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COP26: 190 Nations And Organisations Agree To Phase Out Coal

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Poland, Vietnam, Chile and other countries will pledge on Thursday to phase out coal-fuelled power generation and stop building new plants, in a deal the COP26 summit’s British hosts said would commit 190 nations and organisations to quit the fuel. But some of the world’s biggest coal-dependent countries, including China and the US, did not sign up. Countries like South Africa, Poland and India will need major investments to make their energy sectors cleaner.

In a separate commitment, 20 countries, including the US, pledged to end public financing for “unabated” fossil fuel projects abroad by the end of 2022.

Such projects burn fossil fuels, like coal, oil and natural gas, without using technology to capture the CO2 emissions.

Coal is the single biggest contributor to climate change.

Signatories to the agreement have committed to ending all investment in new coal power generation domestically and internationally.

They have also agreed to phase out coal power in the 2030s for major economies, and the 2040s for poorer nations, the UK said.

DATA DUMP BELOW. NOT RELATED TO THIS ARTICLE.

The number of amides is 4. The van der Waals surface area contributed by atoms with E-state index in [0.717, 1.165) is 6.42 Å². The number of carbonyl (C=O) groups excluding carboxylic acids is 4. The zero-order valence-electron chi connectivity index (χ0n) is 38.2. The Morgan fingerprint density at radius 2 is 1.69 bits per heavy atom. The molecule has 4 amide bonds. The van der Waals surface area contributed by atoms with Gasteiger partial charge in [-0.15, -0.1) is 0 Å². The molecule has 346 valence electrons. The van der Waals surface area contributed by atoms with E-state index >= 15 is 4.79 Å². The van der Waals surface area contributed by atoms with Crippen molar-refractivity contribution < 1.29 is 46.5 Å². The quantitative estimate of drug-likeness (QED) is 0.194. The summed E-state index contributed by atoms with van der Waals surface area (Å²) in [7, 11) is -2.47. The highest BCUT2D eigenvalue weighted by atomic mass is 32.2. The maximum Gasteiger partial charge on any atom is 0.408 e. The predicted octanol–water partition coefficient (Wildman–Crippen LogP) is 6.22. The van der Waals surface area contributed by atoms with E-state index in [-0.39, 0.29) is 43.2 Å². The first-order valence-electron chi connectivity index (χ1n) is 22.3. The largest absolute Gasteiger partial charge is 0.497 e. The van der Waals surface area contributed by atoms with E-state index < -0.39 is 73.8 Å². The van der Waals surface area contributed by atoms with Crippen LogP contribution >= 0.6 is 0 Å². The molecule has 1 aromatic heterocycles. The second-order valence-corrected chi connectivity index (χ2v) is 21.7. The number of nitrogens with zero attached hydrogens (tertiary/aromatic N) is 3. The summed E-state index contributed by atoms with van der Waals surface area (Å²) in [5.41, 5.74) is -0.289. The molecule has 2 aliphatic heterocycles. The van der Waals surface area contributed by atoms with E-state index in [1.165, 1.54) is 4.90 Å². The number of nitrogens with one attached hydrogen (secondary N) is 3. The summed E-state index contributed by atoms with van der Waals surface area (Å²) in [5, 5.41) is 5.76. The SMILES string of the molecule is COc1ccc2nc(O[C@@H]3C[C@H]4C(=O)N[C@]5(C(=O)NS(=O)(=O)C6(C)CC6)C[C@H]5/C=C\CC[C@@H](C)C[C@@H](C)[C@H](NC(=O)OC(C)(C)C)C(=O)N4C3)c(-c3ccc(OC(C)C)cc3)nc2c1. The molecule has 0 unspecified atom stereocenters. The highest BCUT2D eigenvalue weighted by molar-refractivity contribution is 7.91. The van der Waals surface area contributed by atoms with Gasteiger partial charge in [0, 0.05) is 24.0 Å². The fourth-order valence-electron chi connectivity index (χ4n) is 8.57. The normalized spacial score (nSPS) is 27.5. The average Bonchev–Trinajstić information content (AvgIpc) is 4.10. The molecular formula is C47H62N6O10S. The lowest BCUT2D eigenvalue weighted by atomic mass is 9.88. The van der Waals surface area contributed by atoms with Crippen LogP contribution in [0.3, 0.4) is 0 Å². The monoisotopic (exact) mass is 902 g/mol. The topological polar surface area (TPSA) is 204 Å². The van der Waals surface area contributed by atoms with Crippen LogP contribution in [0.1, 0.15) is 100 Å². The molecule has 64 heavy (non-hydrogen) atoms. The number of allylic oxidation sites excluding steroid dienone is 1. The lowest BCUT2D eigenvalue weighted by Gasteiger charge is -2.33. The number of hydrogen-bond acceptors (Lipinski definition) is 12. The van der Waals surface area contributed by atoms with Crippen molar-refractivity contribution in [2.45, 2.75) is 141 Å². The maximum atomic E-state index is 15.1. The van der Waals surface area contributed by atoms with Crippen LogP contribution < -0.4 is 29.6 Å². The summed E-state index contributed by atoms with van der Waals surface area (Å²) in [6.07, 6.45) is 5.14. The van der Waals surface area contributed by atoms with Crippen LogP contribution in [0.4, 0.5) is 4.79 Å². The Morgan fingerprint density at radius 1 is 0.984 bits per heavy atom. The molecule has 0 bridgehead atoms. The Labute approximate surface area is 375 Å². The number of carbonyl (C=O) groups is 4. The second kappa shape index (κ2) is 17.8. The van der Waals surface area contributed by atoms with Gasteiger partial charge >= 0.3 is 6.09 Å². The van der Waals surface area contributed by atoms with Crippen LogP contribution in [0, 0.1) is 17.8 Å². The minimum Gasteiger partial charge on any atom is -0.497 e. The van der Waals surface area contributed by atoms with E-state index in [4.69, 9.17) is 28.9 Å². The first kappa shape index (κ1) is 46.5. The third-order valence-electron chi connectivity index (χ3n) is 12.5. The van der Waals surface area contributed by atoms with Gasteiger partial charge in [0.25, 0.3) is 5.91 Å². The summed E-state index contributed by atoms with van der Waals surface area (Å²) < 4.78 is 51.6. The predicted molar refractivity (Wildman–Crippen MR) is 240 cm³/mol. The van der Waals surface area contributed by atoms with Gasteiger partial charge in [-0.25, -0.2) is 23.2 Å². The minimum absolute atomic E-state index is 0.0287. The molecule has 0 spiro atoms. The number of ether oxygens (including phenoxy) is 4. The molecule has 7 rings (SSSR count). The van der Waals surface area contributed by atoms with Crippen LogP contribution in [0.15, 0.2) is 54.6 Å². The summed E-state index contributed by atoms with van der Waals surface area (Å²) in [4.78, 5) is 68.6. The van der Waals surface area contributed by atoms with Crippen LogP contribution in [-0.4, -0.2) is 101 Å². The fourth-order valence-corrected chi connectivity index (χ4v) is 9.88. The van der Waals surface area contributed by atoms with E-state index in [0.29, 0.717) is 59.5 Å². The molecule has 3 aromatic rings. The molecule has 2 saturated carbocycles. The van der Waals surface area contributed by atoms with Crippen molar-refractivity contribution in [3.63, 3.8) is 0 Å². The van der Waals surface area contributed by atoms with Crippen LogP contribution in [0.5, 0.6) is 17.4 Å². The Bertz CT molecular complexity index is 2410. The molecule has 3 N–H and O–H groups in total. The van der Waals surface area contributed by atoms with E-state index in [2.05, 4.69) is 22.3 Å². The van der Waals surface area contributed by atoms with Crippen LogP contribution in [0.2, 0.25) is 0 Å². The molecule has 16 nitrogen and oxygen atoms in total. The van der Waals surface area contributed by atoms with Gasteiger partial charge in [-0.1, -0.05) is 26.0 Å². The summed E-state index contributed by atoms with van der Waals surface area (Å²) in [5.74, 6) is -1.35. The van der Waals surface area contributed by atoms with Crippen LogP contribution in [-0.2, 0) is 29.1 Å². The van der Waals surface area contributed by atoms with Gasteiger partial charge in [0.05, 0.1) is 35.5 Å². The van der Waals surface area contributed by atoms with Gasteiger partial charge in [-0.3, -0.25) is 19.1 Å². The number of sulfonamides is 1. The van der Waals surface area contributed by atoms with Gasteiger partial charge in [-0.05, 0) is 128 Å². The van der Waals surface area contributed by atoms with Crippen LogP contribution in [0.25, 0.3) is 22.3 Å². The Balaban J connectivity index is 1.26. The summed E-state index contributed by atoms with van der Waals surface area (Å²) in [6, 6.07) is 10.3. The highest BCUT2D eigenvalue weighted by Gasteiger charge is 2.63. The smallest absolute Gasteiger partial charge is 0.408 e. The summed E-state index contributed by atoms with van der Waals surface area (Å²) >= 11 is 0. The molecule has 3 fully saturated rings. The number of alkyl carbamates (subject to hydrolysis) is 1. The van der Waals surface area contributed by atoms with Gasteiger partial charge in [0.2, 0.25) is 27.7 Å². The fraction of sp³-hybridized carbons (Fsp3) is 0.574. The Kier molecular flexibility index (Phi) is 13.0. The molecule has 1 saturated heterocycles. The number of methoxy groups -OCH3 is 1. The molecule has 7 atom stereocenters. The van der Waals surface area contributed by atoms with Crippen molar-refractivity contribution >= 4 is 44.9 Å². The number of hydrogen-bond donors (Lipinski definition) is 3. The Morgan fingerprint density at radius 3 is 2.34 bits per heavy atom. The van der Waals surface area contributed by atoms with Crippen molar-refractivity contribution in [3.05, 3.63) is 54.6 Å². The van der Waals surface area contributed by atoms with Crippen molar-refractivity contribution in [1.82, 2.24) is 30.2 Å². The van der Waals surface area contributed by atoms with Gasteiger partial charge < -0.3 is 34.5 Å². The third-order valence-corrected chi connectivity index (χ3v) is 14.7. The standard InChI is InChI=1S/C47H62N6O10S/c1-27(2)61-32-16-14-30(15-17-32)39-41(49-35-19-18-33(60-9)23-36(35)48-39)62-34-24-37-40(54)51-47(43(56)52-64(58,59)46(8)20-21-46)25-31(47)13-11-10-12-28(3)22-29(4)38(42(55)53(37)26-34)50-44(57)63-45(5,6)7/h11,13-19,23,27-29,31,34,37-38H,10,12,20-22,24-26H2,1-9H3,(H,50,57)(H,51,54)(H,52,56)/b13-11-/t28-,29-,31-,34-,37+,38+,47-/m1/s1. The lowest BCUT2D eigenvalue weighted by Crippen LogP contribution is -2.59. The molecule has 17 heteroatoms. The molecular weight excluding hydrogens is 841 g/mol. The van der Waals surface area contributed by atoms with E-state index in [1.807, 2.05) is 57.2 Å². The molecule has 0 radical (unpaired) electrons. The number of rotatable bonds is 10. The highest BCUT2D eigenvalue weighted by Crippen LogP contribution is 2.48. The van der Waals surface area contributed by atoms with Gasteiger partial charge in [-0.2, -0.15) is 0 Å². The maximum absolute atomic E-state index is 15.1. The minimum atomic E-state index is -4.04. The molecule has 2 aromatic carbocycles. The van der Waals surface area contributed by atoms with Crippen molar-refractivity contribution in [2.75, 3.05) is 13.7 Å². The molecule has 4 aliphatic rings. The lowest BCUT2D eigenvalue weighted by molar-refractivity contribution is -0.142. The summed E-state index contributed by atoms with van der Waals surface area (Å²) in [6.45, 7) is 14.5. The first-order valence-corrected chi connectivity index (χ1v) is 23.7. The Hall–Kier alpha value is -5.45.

Dozens of organisations also signed up to the pledge, with several major banks agreeing to stop financing the coal industry.

“The end of coal is in sight,” UK business and energy secretary Kwasi Kwarteng said.

“The world is moving in the right direction, standing ready to seal coal’s fate and embrace the environmental and economic benefits of building a future that is powered by clean energy.”

Although progress has been made in reducing coal use globally, it still produced around 37% of the world’s electricity in 2019.

Juan Pablo Osornio, head of Greenpeace’s delegation at COP26, said: “Overall this statement still falls well short of the ambition needed on fossil fuels in this critical decade.”

“The small print seemingly gives countries enormous leeway to pick their own phase-out date, despite the shiny headline,” he added.

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